1. evidence of the student’s learning at school and their achievements and activities outside school

  2. school reports

  3. certificates of achievement and participation

  4. work experience assessments, tertiary courses undertaken

  5. photographs, video clips

  6. a summary of the educational settings attended

  7. references and other relevant information.

Source: adpated from newzealanders.org – A website for the disability community

Using e-portfolios
Including family aspirations (NZ) (video)
Involving families in transitions

A learning support HoD describes how an online portfolio enables aspirations to be shared easily.

Closed captioning available in player

Source: Ministry of Education, inclusive education videos (NZ)

Including family aspirations (NZ)
Documenting work placements (image)
A student developing building skills
Illustrating experience for employers

In their final two years of school, support students to take photos to add to their portfolios.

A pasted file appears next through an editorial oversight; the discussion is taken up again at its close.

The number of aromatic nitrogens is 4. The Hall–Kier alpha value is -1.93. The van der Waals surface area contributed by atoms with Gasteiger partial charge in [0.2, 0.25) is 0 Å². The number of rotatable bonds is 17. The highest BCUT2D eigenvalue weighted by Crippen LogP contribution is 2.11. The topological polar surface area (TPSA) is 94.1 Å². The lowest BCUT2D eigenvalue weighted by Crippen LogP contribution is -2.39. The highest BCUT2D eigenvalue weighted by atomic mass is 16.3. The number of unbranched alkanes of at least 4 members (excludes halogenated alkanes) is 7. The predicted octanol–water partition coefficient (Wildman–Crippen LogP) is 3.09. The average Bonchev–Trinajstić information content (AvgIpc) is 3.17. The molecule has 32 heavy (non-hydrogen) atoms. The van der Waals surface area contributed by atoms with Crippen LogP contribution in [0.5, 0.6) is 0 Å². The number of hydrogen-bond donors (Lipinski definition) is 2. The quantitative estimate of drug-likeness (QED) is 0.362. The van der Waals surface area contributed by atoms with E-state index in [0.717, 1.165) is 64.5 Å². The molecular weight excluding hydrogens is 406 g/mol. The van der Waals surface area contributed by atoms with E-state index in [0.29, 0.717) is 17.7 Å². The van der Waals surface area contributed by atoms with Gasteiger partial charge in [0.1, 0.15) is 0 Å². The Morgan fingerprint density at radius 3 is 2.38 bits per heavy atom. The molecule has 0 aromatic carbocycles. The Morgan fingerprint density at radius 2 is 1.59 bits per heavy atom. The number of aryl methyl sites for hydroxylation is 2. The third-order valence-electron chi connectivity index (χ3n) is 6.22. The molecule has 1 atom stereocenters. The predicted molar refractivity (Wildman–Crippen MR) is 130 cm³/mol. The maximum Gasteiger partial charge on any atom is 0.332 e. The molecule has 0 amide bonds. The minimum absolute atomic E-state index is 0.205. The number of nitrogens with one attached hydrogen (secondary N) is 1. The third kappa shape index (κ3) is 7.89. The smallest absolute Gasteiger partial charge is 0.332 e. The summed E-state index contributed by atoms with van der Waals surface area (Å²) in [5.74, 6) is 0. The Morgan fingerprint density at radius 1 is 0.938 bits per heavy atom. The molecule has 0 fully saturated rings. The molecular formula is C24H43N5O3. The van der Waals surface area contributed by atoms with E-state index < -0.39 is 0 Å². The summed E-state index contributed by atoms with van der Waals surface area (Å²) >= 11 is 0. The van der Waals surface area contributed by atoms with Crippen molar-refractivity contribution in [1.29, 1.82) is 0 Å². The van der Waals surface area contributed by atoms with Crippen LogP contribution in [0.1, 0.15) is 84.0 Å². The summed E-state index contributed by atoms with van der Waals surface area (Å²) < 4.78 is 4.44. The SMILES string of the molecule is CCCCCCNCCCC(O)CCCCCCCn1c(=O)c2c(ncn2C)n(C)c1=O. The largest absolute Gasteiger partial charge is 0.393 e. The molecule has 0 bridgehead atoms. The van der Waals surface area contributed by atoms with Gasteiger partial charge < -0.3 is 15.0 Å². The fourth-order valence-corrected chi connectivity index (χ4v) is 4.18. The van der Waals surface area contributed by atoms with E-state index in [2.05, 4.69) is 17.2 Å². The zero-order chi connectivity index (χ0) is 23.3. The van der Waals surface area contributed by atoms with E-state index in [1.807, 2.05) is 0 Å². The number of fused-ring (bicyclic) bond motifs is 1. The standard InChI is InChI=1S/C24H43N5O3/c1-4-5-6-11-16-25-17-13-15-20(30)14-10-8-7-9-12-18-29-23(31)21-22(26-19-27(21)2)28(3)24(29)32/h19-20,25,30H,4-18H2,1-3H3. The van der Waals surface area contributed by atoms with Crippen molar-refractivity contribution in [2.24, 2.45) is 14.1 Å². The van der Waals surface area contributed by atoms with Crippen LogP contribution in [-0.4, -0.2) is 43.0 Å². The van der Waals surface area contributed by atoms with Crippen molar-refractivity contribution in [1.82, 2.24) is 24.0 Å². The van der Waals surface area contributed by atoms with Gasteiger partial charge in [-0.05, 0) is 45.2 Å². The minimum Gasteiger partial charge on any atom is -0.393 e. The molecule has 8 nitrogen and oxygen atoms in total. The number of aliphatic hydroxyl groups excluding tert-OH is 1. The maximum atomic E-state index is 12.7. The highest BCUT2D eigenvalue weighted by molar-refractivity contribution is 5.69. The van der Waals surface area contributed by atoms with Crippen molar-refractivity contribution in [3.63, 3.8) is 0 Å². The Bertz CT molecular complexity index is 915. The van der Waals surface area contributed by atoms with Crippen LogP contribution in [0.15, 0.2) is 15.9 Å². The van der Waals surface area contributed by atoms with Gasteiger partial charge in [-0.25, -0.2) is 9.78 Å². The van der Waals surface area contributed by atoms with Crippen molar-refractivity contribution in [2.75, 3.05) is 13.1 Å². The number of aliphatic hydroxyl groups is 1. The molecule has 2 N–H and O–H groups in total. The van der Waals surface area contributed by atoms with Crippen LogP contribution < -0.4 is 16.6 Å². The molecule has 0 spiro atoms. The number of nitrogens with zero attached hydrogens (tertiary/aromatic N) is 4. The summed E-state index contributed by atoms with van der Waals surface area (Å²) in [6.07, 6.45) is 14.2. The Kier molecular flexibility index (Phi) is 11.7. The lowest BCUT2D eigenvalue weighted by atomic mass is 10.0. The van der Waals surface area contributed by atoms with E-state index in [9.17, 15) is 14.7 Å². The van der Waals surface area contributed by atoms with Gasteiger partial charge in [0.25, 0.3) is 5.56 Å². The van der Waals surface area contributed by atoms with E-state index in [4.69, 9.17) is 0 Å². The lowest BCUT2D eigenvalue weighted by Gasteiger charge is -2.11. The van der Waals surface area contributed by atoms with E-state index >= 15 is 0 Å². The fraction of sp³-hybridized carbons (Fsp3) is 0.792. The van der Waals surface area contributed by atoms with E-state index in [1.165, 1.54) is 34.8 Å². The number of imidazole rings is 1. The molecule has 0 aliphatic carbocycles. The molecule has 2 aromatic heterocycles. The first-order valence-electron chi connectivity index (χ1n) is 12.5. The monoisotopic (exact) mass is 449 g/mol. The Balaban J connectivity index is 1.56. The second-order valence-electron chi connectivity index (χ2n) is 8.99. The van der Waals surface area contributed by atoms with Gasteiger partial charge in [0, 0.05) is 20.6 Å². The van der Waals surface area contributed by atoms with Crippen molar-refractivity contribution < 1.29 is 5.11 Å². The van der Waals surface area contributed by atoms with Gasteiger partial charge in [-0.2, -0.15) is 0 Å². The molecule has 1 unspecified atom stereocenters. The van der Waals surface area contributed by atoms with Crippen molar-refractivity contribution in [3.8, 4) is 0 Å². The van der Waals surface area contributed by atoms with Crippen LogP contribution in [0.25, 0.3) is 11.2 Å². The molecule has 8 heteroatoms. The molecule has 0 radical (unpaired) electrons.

Source: Ministry of Education

Documenting work placements

Resources and downloads

My future, my choice

This personal profile and transition from school action plan is a PowerPoint template developed by Bath and Northeast Council.

Supporting student advocacy

Support students to:

  1. explain their learning needs and preferences to others

  2. describe teaching approaches and resources that may be barriers to learning

  3. understand and articulate their rights and how to advocate for them

  4. find out about, and access, available supports and resources.

Source: Adapted from Rowan, L. M. (2010). It’s not all black and white: The transition of students with dyslexia into the first year of university study. Massey University (page 94).

Supporting student advocacy
Student story (NZ) (video)
Knowing what I need

Ben talks about the importance of advocating for his learning needs.

He emphasises the need to develop self-management and organisational skills for tertiary study.

View transcript

Source: BLENNZ (NZ)

Student story (NZ)
Describing a medical condition (NZ) (video)
Retinitis Pigmentosa: a student perspective

A student shows how he makes his eye condition understandable to others.

View transcript

Source: BLENNZ

Describing a medical condition (NZ)
Describing learning preferences (NZ) (video)
Dyslexia – how teachers can help

A student with dyslexia describes how teachers can support his learning and well-being.

Closed captioning available in player

Source: Ministry of Education, inclusive education videos (NZ)

Describing learning preferences (NZ)